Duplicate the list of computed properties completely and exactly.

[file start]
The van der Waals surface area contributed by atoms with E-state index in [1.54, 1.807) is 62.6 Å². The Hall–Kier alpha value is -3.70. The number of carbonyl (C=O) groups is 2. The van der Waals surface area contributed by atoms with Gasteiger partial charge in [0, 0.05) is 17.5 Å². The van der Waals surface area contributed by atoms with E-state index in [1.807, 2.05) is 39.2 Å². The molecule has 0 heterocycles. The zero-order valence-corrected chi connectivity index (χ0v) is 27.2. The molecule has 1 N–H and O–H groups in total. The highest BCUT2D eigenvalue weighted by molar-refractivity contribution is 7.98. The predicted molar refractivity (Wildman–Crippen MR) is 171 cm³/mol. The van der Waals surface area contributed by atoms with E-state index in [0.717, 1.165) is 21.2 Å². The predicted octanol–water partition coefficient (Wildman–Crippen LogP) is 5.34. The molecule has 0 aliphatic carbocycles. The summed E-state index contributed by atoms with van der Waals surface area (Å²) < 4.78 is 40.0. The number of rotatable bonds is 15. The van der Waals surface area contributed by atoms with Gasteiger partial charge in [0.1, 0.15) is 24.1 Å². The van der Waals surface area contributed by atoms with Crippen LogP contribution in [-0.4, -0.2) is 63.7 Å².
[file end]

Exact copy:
The van der Waals surface area contributed by atoms with E-state index in [1.54, 1.807) is 62.6 Å². The Hall–Kier alpha value is -3.70. The number of carbonyl (C=O) groups is 2. The van der Waals surface area contributed by atoms with Gasteiger partial charge in [0, 0.05) is 17.5 Å². The van der Waals surface area contributed by atoms with E-state index in [1.807, 2.05) is 39.2 Å². The molecule has 0 heterocycles. The zero-order valence-corrected chi connectivity index (χ0v) is 27.2. The molecule has 1 N–H and O–H groups in total. The highest BCUT2D eigenvalue weighted by molar-refractivity contribution is 7.98. The predicted molar refractivity (Wildman–Crippen MR) is 171 cm³/mol. The van der Waals surface area contributed by atoms with E-state index in [0.717, 1.165) is 21.2 Å². The predicted octanol–water partition coefficient (Wildman–Crippen LogP) is 5.34. The molecule has 0 aliphatic carbocycles. The summed E-state index contributed by atoms with van der Waals surface area (Å²) < 4.78 is 40.0. The number of rotatable bonds is 15. The van der Waals surface area contributed by atoms with Gasteiger partial charge in [0.1, 0.15) is 24.1 Å². The van der Waals surface area contributed by atoms with Crippen LogP contribution in [-0.4, -0.2) is 63.7 Å².